Few people manage to stick to strict bedtime routines. This isn't much of a problem for most people, but for insomniacs, irregular sleeping hours are unhelpful.
Your routine depends on what works for you, but the most important thing is working out a routine and sticking to it.
Sleep at regular times
First of all, keep regular sleeping hours. This programmes the brain and internal body clock to get used to a set routine.
Most adults need between six and nine hours of sleep every night. By working out what time you need to wake up, you can set a regular bedtime schedule.
Make sure you wind down
Winding down is a critical stage in preparing for bed. There are lots of ways to relax:
- A warm bath (not hot) will help your body reach a temperature that's ideal for rest.
- Writing "to do" lists for the next day can organise your thoughts and clear your mind of any distractions.
- Relaxation exercises, such as light yoga stretches, help to relax the muscles. Don't exercise vigorously, as it will have the opposite effect.
- Relaxation CDs work by using a carefully narrated script, gentle hypnotic music and sound effects to relax you.
- Reading a book or listening to the radio relaxes the mind by distracting it.
If you need more ideas, you can get help and advice from your GP.
Make your bedroom sleep-friendly
Your bedroom should be a relaxing environment. Experts claim there's a strong association in people's minds between sleep and the bedroom.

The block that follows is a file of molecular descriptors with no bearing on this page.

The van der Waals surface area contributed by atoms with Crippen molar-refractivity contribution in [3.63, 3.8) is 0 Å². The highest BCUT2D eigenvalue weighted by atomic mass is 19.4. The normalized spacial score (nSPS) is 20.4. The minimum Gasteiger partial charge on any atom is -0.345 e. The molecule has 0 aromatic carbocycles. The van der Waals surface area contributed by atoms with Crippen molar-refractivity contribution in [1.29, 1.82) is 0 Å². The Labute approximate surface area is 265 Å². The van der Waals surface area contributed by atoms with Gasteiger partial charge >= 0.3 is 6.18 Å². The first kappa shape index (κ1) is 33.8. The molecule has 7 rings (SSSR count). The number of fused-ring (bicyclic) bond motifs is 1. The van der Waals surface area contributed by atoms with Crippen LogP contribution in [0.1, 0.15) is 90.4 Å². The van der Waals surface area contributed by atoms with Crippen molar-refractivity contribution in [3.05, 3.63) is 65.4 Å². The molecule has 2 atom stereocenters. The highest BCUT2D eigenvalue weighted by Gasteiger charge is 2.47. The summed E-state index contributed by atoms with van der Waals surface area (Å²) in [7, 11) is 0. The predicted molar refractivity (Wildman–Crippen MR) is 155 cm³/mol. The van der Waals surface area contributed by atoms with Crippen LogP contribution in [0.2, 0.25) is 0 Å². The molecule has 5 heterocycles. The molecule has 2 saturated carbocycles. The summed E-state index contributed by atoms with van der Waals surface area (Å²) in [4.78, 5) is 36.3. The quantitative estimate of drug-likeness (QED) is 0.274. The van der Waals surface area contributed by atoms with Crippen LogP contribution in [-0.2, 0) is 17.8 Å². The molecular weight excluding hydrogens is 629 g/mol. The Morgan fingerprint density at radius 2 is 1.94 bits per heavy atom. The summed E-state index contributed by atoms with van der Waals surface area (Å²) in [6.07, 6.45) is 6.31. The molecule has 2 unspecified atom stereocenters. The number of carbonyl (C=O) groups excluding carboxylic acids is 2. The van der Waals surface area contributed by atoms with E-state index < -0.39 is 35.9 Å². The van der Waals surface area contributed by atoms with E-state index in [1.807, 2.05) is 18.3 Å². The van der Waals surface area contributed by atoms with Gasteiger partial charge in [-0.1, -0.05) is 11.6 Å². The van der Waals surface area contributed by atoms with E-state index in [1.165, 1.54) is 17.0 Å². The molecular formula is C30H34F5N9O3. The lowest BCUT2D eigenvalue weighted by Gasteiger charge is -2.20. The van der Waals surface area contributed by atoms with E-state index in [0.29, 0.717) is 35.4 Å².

However, certain things weaken that association, such as TVs and other electronic gadgets, light, noise, and a bad mattress or bed.
Keep your bedroom just for sleep and sex (or masturbation). Unlike most vigorous physical activity, sex makes us sleepy. This has evolved in humans over thousands of years.
Your bedroom ideally needs to be dark, quiet, tidy and be kept at a temperature of between 18C and 24C.
Fit some thick curtains if you don't have any. If you're disturbed by noise, consider investing in double glazing or, for a cheaper option, use earplugs.
Keep a sleep diary
It can be a good idea to keep a sleep diary (PDF, 55kb). It may uncover lifestyle habits or daily activities that contribute to your sleeplessness.
If you see your GP or a sleep expert they will probably ask you to keep a sleep diary to help them diagnose your sleep problems. So taking one you've already done with you could save time.
A sleep diary can also reveal underlying conditions that explain your insomnia, such as stress or medication.
See 10 tips to beat insomnia and healthy sleep tips for children.